Travel is a great educator. Meeting other people from different walks of life, and building in some adventure, develops a person in a much more rounded way. From adventurous leadership programmes, requiring stamina and intellectual challenge, Tall Ships expeditions and participation in Raleigh International projects, team members are encouraged to ‘go explore their world’. The valuable skills brought back have an impact on the business and the individual returns not just better for the experience, but often transformed.

One of Gripple’s production operatives was recently accepted by Raleigh International and set off, with enthusiasm and some trepidation, to work with disadvantaged communities in Puerto Rico and Nicaragua.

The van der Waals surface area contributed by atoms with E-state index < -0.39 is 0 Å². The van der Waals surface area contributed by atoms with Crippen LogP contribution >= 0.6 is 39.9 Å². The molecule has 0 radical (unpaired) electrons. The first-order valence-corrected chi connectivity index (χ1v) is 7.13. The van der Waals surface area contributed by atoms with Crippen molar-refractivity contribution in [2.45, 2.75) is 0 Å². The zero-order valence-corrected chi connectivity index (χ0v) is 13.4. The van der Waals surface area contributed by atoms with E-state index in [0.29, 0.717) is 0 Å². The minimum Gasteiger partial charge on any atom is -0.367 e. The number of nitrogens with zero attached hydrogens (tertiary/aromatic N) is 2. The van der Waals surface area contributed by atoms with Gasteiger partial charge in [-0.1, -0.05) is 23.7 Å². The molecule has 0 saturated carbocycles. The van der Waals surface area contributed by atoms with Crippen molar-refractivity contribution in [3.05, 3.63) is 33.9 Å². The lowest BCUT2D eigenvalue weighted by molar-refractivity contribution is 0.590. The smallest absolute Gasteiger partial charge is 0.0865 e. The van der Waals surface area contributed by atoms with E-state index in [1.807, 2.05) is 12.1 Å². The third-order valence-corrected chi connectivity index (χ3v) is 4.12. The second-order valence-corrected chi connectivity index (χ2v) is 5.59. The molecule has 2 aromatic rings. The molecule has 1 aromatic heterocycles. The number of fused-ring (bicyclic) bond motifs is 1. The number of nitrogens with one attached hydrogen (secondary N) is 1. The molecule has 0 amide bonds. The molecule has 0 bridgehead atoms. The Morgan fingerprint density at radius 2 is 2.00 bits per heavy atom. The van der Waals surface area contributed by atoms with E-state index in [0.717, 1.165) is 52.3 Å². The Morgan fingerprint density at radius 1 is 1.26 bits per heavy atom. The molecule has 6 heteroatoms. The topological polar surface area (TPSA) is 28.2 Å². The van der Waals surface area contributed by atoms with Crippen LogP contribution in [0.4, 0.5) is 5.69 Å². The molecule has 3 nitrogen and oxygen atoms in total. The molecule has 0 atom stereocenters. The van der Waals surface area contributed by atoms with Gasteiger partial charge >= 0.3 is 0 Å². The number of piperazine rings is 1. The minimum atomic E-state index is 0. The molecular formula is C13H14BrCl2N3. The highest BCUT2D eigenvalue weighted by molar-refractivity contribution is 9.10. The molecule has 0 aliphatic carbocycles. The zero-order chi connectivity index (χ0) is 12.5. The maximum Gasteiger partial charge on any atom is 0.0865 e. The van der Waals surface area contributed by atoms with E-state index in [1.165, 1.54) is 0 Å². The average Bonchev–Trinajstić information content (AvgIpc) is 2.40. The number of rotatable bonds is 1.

While Gripple supported his project financially, he has raised his own funds for his personal finances and equipment.

Managing director Mark Edmonds says: “Gripple is blessed with some great products, but we have fantastic people who invent them, make them, sell them and support a worldwide customer base. It is vital that we continue to invest in them – our most valuable asset. It is like a family – tears and laughter but ultimately change, growth and great fun! We are enjoying the journey.”